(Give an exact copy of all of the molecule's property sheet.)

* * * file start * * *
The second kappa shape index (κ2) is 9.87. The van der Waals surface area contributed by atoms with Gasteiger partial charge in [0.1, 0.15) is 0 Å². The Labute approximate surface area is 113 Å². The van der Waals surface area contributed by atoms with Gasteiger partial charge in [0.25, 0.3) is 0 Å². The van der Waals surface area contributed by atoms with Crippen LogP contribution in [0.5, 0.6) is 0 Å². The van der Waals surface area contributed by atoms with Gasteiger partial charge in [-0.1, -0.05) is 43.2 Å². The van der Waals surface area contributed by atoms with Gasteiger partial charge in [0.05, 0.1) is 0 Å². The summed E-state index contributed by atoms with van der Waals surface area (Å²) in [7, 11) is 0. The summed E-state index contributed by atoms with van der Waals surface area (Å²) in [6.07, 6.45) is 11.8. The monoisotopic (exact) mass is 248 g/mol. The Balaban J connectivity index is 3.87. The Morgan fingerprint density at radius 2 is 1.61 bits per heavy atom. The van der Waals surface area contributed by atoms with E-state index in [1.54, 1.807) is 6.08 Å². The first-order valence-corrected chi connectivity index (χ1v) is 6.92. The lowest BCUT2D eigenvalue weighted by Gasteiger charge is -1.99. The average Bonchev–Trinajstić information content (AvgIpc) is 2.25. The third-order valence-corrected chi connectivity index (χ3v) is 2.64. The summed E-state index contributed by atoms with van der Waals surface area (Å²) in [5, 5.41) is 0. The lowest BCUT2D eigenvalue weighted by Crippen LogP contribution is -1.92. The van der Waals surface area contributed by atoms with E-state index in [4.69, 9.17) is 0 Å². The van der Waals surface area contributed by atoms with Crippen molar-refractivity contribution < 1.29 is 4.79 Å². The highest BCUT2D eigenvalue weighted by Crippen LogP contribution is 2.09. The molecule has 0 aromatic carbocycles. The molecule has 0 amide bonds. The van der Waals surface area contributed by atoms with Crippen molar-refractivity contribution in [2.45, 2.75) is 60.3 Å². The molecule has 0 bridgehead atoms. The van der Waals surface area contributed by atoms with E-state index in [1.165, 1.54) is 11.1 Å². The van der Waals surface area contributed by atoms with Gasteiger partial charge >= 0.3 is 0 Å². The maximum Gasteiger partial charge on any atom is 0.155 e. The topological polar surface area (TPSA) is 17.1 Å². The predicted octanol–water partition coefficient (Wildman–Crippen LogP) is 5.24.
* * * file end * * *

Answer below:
The second kappa shape index (κ2) is 9.87. The van der Waals surface area contributed by atoms with Gasteiger partial charge in [0.1, 0.15) is 0 Å². The Labute approximate surface area is 113 Å². The van der Waals surface area contributed by atoms with Gasteiger partial charge in [0.25, 0.3) is 0 Å². The van der Waals surface area contributed by atoms with Crippen LogP contribution in [0.5, 0.6) is 0 Å². The van der Waals surface area contributed by atoms with Gasteiger partial charge in [-0.1, -0.05) is 43.2 Å². The van der Waals surface area contributed by atoms with Gasteiger partial charge in [0.05, 0.1) is 0 Å². The summed E-state index contributed by atoms with van der Waals surface area (Å²) in [7, 11) is 0. The summed E-state index contributed by atoms with van der Waals surface area (Å²) in [6.07, 6.45) is 11.8. The monoisotopic (exact) mass is 248 g/mol. The Balaban J connectivity index is 3.87. The Morgan fingerprint density at radius 2 is 1.61 bits per heavy atom. The van der Waals surface area contributed by atoms with E-state index in [1.54, 1.807) is 6.08 Å². The first-order valence-corrected chi connectivity index (χ1v) is 6.92. The lowest BCUT2D eigenvalue weighted by Gasteiger charge is -1.99. The average Bonchev–Trinajstić information content (AvgIpc) is 2.25. The third-order valence-corrected chi connectivity index (χ3v) is 2.64. The summed E-state index contributed by atoms with van der Waals surface area (Å²) in [5, 5.41) is 0. The lowest BCUT2D eigenvalue weighted by Crippen LogP contribution is -1.92. The van der Waals surface area contributed by atoms with E-state index in [4.69, 9.17) is 0 Å². The van der Waals surface area contributed by atoms with Crippen molar-refractivity contribution < 1.29 is 4.79 Å². The highest BCUT2D eigenvalue weighted by Crippen LogP contribution is 2.09. The molecule has 0 aromatic carbocycles. The molecule has 0 amide bonds. The van der Waals surface area contributed by atoms with Crippen molar-refractivity contribution in [2.45, 2.75) is 60.3 Å². The molecule has 0 bridgehead atoms. The van der Waals surface area contributed by atoms with E-state index in [1.165, 1.54) is 11.1 Å². The van der Waals surface area contributed by atoms with Gasteiger partial charge >= 0.3 is 0 Å². The maximum Gasteiger partial charge on any atom is 0.155 e. The topological polar surface area (TPSA) is 17.1 Å². The predicted octanol–water partition coefficient (Wildman–Crippen LogP) is 5.24.